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According to a study appearing in the May issue of the Archives of General Psychiatry, military personnel who have a psychiatric disorder prior to deployment or who are injured in combat are at a higher risk of developing post-traumatic stress disorder (PTSD).
In order to come to their conclusions, researchers utilized data on the mental health of approximately 23,000 servicemen and women prior to their deployment into either Afghanistan or Iraq. As per the data, before deployment, 739 (3.3 percent) of people had at least one psychiatric disorder including, but not limited to PTSD, depression or another anxiety syndrome. Also, nearly .8 percent was injured while deployed.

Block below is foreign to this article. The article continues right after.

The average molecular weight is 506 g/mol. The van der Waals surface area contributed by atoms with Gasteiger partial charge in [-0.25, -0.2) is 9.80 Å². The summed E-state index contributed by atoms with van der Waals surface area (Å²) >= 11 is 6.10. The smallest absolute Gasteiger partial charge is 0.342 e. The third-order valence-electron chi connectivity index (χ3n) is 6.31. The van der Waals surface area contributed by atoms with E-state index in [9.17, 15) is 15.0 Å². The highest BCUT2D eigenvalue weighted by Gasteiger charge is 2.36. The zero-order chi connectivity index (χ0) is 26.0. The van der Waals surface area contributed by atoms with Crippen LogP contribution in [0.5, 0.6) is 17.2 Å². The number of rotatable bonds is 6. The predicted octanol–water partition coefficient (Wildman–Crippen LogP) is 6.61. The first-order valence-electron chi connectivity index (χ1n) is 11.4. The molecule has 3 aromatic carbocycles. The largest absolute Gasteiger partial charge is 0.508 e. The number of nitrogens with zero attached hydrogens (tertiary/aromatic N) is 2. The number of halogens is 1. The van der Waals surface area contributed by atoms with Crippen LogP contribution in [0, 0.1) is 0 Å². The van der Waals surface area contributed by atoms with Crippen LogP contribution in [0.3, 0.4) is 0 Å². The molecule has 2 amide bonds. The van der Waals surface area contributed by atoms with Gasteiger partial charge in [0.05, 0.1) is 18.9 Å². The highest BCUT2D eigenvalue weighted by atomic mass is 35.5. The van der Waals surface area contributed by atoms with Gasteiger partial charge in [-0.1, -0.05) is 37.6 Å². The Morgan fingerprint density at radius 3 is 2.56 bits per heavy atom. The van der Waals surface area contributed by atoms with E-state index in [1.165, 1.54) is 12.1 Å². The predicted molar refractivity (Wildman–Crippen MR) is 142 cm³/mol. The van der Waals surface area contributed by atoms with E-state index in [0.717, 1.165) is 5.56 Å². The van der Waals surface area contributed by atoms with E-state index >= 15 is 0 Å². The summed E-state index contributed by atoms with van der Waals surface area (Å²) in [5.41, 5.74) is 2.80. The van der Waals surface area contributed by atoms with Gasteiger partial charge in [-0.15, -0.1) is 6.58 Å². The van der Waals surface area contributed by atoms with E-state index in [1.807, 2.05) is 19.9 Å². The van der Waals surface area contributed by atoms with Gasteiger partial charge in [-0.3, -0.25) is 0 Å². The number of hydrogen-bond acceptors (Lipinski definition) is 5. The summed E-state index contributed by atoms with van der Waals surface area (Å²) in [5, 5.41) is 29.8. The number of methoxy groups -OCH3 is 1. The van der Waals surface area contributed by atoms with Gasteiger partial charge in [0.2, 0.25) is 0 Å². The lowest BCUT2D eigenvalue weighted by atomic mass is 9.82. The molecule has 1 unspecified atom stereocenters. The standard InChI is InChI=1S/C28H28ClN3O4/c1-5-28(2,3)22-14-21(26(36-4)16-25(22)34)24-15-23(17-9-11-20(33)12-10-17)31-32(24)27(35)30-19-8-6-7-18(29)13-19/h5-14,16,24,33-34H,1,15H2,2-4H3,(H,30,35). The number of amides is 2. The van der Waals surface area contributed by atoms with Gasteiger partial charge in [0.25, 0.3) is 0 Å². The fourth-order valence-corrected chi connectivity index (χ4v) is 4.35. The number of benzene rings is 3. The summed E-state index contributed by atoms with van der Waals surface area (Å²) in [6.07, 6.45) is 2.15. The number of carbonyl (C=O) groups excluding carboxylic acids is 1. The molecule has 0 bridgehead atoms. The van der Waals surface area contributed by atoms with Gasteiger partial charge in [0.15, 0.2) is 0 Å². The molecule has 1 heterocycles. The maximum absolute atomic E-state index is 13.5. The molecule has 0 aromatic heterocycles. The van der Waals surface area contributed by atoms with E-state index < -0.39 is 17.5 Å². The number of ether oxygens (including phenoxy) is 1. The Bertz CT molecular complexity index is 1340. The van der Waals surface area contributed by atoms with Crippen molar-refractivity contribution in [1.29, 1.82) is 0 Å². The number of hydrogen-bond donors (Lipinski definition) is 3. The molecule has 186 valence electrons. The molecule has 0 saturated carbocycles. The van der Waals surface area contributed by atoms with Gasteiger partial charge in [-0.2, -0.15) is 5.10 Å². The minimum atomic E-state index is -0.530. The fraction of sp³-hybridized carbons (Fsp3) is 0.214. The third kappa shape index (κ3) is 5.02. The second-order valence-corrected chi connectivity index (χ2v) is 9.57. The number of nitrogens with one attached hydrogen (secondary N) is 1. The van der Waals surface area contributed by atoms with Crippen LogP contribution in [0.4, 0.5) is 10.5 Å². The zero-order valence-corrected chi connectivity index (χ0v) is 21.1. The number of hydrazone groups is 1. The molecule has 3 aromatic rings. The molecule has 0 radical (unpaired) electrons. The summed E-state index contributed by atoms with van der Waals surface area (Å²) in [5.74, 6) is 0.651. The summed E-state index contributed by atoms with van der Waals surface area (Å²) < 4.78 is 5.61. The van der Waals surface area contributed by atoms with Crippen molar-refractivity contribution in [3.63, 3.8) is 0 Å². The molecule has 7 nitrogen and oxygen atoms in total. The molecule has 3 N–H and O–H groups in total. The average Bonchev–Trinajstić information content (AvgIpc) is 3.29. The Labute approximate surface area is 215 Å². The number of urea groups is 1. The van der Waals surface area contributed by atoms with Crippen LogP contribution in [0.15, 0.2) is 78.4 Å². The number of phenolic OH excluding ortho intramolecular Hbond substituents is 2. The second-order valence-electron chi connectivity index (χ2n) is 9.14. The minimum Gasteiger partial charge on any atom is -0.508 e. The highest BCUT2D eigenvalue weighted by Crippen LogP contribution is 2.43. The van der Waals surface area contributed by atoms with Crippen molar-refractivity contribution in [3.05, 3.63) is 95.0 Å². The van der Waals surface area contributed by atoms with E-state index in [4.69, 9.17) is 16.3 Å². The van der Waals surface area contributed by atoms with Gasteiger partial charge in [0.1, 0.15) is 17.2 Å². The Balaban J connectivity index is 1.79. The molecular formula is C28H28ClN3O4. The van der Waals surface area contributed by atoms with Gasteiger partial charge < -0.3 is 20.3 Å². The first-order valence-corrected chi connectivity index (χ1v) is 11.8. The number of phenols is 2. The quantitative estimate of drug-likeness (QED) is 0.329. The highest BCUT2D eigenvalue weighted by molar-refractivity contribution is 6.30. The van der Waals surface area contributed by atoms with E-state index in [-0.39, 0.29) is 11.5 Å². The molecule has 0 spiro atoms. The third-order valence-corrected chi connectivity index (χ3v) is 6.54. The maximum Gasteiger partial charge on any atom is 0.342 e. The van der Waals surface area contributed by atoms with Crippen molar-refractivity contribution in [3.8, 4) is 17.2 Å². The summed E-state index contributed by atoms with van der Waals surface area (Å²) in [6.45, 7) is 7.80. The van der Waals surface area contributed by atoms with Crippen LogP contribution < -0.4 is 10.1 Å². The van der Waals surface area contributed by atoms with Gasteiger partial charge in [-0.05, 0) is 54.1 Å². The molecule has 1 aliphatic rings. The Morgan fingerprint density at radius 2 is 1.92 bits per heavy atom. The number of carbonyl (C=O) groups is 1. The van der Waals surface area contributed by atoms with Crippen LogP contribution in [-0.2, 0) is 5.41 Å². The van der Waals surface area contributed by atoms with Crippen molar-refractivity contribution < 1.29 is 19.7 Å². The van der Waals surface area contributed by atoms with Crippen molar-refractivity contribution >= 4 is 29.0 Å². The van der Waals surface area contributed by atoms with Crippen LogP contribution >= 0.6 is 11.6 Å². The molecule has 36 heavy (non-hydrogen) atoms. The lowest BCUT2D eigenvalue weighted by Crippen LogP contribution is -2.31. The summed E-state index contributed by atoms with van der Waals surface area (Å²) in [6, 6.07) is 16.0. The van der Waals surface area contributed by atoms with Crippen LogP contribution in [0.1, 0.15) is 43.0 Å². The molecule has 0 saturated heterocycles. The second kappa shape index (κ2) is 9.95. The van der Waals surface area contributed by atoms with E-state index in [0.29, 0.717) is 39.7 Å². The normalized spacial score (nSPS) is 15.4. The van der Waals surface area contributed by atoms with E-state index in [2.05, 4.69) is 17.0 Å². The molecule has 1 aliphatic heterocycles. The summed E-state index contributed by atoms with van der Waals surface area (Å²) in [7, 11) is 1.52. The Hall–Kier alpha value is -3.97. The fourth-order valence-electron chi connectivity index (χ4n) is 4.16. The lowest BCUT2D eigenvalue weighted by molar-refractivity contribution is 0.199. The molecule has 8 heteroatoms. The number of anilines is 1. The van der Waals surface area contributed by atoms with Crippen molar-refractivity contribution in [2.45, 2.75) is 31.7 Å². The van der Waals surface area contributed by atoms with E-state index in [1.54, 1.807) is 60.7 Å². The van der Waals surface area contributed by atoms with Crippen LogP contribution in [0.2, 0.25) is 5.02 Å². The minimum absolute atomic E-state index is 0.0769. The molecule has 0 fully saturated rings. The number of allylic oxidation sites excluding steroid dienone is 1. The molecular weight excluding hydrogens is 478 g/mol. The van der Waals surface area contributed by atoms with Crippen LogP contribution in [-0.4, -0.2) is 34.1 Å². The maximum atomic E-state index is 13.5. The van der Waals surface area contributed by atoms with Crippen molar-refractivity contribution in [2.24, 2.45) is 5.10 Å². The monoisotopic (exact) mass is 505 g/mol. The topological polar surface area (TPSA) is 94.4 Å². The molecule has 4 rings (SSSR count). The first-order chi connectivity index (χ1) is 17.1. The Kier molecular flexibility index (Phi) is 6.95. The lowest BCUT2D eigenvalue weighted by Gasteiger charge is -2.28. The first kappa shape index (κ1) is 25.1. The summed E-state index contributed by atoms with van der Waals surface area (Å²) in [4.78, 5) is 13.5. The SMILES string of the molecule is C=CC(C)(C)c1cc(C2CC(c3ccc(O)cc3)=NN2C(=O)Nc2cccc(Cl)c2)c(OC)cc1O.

Based on their findings, researchers concluded that men and women who had one or multiple mental health disorders prior to deployment were 2.5 times more likely to develop a PTSD. Further, those individuals who had symptoms of PTSD before deployment were nearly five times more likely to have PTSD afterwards.
The same study noted that PTSD seemed to develop more than six months after the injury, on a number of occasions.
All in all, the findings seemed to heavily suggest that more attention should be devoted to determining whether or not individuals are suffering from mental health issues prior to their deployments. If conditions are not spotted before personnel is dispatched, they may return with far greater problems than what they would have otherwise faced.
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